There is considerable misinformation – “Fake News” in the popular press and on some websites written by people who don’t know the difference between a fatty acid & an amino-acid – in other words, scientifically clueless – about harmful effects of Genetically Modified organisms in general & soya beans in particular – e.g “soya is both GM, soaked in chemicals…”
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- Full-fat soya contains 35% protein – rich in amino-acids e.g. lysine, essential for muscle growth and maintenance; methionine and cystine for hoof and hair, and other tissues.
- Muscle consists of protein. Proteins consist of amino acids. All animals require a daily supply of suitable quality protein (must contain enough essential amino acids, e.g. lysine, methionine, etc). Hard-working or growing animals have a much greater need for good quality protein than those resting.
- Contains 18% oil – omega 3, 6 and 9 etc essential for good health especially skin and coat.
- Digestible energy 18 MJ/Kg – slow release – won’t blow your horse’s mind!
- Rapidly restores lost condition and topline ( Beverley Brightman ‘...saw an improvement within a week…’)
- Can extend the life of a toothless geriatric horse or pony – feed with, for example, soaked beet pulp, mineral/vitamin supplement and lots of long fibre, such as (molassed) chaff. This type of diet can also be used for horses sensitive to ingredients such as barley.
- Extremely palatable – flaked form has long shelf life.
- Economical: usage 0.2kg (a 250 ml mug holds 120 gm) to 1 kg or more per day.
- Packed in 20 kg sacks.
Technical Information & background:
- A considerable amount of the soya beans grown have the oil extracted for both human and animal use. The residue has about 46% protein and 1% oil, making it an extremely useful source of protein in high-quality animal and human diets.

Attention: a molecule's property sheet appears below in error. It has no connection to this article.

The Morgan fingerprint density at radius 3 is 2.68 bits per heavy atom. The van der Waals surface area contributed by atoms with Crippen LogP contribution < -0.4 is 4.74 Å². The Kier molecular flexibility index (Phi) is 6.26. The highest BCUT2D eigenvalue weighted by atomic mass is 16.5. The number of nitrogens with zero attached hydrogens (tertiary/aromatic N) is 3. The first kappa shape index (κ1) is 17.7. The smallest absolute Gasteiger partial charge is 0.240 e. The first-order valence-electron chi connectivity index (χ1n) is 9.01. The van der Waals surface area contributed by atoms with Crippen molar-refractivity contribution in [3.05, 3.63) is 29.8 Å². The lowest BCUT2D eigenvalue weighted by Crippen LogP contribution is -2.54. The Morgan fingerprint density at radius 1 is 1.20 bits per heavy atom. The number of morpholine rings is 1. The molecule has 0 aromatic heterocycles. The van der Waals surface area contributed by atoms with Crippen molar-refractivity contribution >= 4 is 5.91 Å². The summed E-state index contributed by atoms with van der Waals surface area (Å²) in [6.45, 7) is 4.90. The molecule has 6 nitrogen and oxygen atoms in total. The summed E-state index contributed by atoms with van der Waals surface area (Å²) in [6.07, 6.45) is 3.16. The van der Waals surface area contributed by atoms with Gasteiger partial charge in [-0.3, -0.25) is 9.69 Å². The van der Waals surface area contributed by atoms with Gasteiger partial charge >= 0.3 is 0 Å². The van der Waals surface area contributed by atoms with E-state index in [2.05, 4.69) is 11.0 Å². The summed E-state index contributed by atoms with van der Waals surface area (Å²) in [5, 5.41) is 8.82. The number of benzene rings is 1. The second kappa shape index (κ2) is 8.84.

- Whole soya beans are also used extensively in the animal feed industry. After cooking and grinding, they are known as full-fat soya, which is supplied either as full-fat soya meal or in pellet or flake form.
- The resulting product has a protein quality similar to that of egg-white, being relatively rich in essential amino-acids such as lysine, methionine, cystine, threonine, trypophan and arginine. Methionine and cystine have a relatively high sulphur content and are therefore important in helping maintain healthy coats and hooves. Lysine is especially important for muscle growth and maintenance. Full-fat soya is therefore an extremely useful product in mare and foal diets.
- Soya oil contains substantial amounts of linoleic, linolenic and oleic, the omega fatty acids, essential for a horse’s health, and particularly, skin and coat condition.
- Soya oil has a digestible energy level about three times that of barley. It requires much more oxygen to release the energy in it compared with a similar amount of carbohydrate (e.g. starch). This process takes much longer, and so soya oil (in common with other fats and oils) provides a slow-release source of energy.
- The combination of high-quality protein and oil makes full-fat soya an ideal ingredient in diets for horses being asked to perform substantial work over long periods, for example activities such as eventing, hunting, endurance, draft work, dressage, riding schools, etc. It is invaluable in stud diets.
- The author’s first use of full-fat soya occurred in about 1987. He had been supplying Horseheath Non-Heating Mix to a customer whose 7/8 T.B. Hunter had previously, on a traditional oats/bran/nuts diet, frequently overtaken the hunt master and suffered the rough edge of his tongue! The Non-Heating Mix restored control, but at the cost of condition. As an experiment, a pound of full-fat soya was added to the daily diet. This immediately gave more stamina and very soon restored condition; the rider retained control and was no longer subject to caustic comments from the master! Since then the author has used full-fat soya extensively in the horse feed products which he has formulated and manufactured.